Edited embryos should not be used for pregnancy, they caution
These gene-slicers may help tackle HIV, Alzheimer's, and brain cancer.
A recent roundup in The Economist looks at a few new ideas for gene therapy.
Rules from two U.S. federal agencies, the National Institutes of Health and the Food and Drug Administration, have created a strange impasse.
Study volunteer Jonathan Wyatt, for example, can now read three more lines on an optometrist's chart.
A new feature in Wired highlights scientific advances that may make gene therapy much safer and more widespread. But it's important to check whether the regulation of clinical trials has advanced equally well.
After one treatment, beagles were symptom-free up to four years later.
It's not a cure, but researchers hope inserting a few genes into T cell receptors can keep HIV cells at bay.
Next-generation cancer therapies are notoriously expensive. But maybe not for long.
We're tampering with genes to cure a rare metabolic disorder--and that's likely just the beginning.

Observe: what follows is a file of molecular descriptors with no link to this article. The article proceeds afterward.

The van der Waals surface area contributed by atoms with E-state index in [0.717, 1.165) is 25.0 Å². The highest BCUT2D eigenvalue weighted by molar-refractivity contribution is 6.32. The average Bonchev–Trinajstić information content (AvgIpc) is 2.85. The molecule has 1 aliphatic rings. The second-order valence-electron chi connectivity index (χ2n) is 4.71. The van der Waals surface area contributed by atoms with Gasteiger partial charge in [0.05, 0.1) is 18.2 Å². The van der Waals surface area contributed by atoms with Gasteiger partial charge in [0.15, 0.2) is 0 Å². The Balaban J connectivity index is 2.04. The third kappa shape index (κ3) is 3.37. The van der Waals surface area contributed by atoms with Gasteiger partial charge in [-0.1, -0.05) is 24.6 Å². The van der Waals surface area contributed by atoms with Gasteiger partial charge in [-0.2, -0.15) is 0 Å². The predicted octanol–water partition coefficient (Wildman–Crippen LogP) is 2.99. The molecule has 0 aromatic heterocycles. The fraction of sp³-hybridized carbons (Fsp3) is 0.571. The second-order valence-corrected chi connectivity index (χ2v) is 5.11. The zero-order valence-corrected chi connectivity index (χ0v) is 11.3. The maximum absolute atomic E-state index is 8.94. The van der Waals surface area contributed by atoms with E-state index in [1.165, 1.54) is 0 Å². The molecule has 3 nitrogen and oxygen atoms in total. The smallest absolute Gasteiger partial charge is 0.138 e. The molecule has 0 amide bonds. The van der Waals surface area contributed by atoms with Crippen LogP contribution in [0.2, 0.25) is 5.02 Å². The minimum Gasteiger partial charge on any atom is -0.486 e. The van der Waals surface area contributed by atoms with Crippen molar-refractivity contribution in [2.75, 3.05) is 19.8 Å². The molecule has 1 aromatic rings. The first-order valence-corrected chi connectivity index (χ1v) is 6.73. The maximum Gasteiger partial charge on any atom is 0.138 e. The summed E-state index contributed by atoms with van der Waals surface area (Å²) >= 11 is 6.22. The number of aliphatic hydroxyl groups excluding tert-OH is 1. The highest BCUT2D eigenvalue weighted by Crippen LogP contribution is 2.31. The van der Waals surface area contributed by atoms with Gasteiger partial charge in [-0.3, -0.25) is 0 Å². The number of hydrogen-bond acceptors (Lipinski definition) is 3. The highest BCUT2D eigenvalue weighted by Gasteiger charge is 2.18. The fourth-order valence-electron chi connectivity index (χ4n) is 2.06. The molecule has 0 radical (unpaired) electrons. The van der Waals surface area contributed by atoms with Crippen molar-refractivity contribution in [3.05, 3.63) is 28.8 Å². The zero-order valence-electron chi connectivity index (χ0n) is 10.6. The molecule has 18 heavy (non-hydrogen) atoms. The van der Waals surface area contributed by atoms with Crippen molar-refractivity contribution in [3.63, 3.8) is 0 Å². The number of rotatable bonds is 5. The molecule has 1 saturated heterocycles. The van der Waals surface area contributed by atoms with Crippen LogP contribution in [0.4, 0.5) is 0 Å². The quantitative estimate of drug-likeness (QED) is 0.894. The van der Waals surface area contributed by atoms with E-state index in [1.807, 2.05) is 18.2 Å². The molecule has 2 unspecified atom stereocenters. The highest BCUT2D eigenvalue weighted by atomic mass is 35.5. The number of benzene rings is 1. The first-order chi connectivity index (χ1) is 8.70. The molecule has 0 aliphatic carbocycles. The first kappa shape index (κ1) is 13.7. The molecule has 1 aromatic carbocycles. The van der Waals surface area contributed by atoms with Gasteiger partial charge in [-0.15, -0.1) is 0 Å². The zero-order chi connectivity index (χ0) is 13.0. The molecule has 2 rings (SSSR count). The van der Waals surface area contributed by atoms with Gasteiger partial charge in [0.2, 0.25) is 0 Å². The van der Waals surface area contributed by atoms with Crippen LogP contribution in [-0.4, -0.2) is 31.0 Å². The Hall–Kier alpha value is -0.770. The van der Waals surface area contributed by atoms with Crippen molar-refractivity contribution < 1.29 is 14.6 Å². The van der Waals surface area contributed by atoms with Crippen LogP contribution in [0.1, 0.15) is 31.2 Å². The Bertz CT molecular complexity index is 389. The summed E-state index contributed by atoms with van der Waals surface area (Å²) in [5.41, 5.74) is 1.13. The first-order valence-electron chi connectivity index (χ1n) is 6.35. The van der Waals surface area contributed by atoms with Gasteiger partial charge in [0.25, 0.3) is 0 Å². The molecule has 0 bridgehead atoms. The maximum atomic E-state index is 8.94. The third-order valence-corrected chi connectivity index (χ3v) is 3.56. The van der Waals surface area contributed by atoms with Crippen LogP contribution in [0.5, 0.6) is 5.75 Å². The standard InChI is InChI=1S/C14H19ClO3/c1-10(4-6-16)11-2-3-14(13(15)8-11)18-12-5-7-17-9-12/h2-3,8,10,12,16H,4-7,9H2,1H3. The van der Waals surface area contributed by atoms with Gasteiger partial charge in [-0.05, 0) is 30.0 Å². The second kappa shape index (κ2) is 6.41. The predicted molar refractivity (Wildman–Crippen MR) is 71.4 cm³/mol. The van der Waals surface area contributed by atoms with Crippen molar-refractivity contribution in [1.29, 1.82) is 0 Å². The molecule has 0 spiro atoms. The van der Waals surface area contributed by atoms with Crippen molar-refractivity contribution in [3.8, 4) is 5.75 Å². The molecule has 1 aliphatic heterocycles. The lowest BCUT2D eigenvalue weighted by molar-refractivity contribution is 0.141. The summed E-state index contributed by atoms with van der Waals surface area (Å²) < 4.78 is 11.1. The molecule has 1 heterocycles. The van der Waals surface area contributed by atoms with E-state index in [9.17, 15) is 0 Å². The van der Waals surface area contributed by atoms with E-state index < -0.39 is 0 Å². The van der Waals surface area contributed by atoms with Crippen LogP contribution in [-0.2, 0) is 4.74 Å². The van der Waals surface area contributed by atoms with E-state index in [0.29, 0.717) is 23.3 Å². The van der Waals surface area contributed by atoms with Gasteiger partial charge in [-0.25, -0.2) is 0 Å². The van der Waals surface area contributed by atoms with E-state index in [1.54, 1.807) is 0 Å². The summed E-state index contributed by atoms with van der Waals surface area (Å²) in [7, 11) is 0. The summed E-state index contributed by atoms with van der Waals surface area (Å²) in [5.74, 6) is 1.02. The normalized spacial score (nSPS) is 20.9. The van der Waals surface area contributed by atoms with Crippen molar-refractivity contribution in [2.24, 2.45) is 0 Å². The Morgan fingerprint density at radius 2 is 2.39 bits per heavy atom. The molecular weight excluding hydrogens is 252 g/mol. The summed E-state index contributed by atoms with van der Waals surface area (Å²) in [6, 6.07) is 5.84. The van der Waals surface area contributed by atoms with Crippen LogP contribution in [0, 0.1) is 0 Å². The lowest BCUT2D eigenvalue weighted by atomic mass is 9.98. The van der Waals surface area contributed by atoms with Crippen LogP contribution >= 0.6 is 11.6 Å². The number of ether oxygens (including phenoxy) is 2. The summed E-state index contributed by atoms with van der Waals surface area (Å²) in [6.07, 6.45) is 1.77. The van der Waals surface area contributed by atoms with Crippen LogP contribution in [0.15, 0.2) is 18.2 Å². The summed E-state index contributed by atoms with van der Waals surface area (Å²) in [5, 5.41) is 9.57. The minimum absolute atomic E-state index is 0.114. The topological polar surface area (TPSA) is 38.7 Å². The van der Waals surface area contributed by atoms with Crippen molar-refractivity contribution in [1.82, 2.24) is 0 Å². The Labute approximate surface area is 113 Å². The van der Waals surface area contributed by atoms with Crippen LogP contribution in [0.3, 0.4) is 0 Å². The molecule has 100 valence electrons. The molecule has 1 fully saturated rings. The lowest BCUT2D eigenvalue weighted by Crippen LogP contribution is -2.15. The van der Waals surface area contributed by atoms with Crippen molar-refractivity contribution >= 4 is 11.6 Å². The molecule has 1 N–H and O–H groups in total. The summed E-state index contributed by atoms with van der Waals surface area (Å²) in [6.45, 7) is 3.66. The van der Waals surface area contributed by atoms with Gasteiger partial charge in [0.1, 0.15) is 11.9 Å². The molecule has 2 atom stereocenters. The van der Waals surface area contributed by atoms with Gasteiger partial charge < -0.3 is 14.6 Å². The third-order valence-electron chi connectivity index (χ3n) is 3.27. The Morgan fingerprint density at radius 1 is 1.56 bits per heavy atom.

Success with silencing respiratory virus could lead to protection for lung-transplant patients and infants
The technology might allow for mid-life human sex changes with no surgery
In a rare success for gene therapy, sight is regained in one eye
Researchers hope to extend gene therapy success in restoring sight to colorblind monkeys
Five breast cancer patients, with the help of the ACLU, are heading to court to dispute a company's right to monopolize parts of the human genome
New research suggests transsexualism is indeed a genetic trait. But how conclusive is the study?
A pioneering gene treatment for Parkinson's disease ignites fury -- and hope.
And they still don't understand what a third of them are for
Wherever conquerors go, they leave a little bit of their genetics. Gene analyses of modern people are able to reveal those influences.